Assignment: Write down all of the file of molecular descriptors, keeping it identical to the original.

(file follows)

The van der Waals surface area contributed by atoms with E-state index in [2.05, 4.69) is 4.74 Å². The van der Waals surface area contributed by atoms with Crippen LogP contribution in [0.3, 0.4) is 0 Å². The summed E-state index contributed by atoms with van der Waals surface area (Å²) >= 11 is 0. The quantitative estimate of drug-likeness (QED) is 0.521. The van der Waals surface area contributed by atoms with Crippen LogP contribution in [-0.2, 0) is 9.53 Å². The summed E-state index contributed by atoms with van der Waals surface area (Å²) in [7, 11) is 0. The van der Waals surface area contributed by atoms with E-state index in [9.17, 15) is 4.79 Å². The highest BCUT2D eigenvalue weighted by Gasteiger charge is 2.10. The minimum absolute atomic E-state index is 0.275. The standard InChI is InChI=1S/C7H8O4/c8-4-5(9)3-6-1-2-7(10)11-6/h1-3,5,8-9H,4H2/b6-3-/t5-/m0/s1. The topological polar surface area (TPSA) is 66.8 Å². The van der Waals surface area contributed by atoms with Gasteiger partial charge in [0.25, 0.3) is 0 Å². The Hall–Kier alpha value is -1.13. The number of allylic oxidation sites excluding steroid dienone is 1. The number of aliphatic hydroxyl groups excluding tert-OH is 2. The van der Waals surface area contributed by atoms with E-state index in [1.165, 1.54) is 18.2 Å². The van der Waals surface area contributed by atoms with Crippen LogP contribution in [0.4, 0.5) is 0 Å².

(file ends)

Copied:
The van der Waals surface area contributed by atoms with E-state index in [2.05, 4.69) is 4.74 Å². The van der Waals surface area contributed by atoms with Crippen LogP contribution in [0.3, 0.4) is 0 Å². The summed E-state index contributed by atoms with van der Waals surface area (Å²) >= 11 is 0. The quantitative estimate of drug-likeness (QED) is 0.521. The van der Waals surface area contributed by atoms with Crippen LogP contribution in [-0.2, 0) is 9.53 Å². The summed E-state index contributed by atoms with van der Waals surface area (Å²) in [7, 11) is 0. The van der Waals surface area contributed by atoms with E-state index in [9.17, 15) is 4.79 Å². The highest BCUT2D eigenvalue weighted by Gasteiger charge is 2.10. The minimum absolute atomic E-state index is 0.275. The standard InChI is InChI=1S/C7H8O4/c8-4-5(9)3-6-1-2-7(10)11-6/h1-3,5,8-9H,4H2/b6-3-/t5-/m0/s1. The topological polar surface area (TPSA) is 66.8 Å². The van der Waals surface area contributed by atoms with Gasteiger partial charge in [0.25, 0.3) is 0 Å². The Hall–Kier alpha value is -1.13. The number of allylic oxidation sites excluding steroid dienone is 1. The number of aliphatic hydroxyl groups excluding tert-OH is 2. The van der Waals surface area contributed by atoms with E-state index in [1.165, 1.54) is 18.2 Å². The van der Waals surface area contributed by atoms with Crippen LogP contribution in [0.4, 0.5) is 0 Å².